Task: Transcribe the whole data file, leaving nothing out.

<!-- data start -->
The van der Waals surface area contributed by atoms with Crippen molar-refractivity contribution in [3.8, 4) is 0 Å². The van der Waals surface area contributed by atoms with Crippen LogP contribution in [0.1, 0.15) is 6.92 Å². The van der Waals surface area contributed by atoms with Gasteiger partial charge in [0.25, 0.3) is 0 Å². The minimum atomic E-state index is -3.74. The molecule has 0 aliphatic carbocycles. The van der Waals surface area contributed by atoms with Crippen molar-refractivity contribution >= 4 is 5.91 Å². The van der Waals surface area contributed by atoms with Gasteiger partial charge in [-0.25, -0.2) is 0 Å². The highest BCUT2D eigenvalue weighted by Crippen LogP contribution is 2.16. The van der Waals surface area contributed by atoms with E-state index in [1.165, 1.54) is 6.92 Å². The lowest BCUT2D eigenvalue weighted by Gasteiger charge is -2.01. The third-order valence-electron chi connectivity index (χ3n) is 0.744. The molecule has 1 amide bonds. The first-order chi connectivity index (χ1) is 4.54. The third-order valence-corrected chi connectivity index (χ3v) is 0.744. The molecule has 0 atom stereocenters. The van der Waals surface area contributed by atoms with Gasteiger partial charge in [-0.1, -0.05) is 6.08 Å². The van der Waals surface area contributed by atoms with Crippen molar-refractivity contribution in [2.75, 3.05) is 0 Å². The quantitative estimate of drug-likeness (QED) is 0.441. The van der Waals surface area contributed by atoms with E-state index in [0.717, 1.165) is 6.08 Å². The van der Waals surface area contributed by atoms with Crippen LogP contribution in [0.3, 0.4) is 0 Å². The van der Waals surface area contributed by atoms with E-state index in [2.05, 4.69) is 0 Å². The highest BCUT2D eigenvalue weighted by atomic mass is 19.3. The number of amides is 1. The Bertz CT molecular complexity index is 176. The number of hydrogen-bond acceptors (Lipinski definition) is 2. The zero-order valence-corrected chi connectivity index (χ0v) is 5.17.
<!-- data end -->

The van der Waals surface area contributed by atoms with Crippen molar-refractivity contribution in [3.8, 4) is 0 Å². The van der Waals surface area contributed by atoms with Crippen LogP contribution in [0.1, 0.15) is 6.92 Å². The van der Waals surface area contributed by atoms with Gasteiger partial charge in [0.25, 0.3) is 0 Å². The minimum atomic E-state index is -3.74. The molecule has 0 aliphatic carbocycles. The van der Waals surface area contributed by atoms with Crippen molar-refractivity contribution >= 4 is 5.91 Å². The van der Waals surface area contributed by atoms with Gasteiger partial charge in [-0.25, -0.2) is 0 Å². The highest BCUT2D eigenvalue weighted by Crippen LogP contribution is 2.16. The van der Waals surface area contributed by atoms with E-state index in [1.165, 1.54) is 6.92 Å². The lowest BCUT2D eigenvalue weighted by Gasteiger charge is -2.01. The third-order valence-electron chi connectivity index (χ3n) is 0.744. The molecule has 1 amide bonds. The first-order chi connectivity index (χ1) is 4.54. The third-order valence-corrected chi connectivity index (χ3v) is 0.744. The molecule has 0 atom stereocenters. The van der Waals surface area contributed by atoms with Gasteiger partial charge in [-0.1, -0.05) is 6.08 Å². The van der Waals surface area contributed by atoms with Crippen molar-refractivity contribution in [2.75, 3.05) is 0 Å². The quantitative estimate of drug-likeness (QED) is 0.441. The van der Waals surface area contributed by atoms with E-state index in [0.717, 1.165) is 6.08 Å². The van der Waals surface area contributed by atoms with Crippen LogP contribution in [0.3, 0.4) is 0 Å². The van der Waals surface area contributed by atoms with E-state index in [2.05, 4.69) is 0 Å². The highest BCUT2D eigenvalue weighted by atomic mass is 19.3. The number of amides is 1. The Bertz CT molecular complexity index is 176. The number of hydrogen-bond acceptors (Lipinski definition) is 2. The zero-order valence-corrected chi connectivity index (χ0v) is 5.17.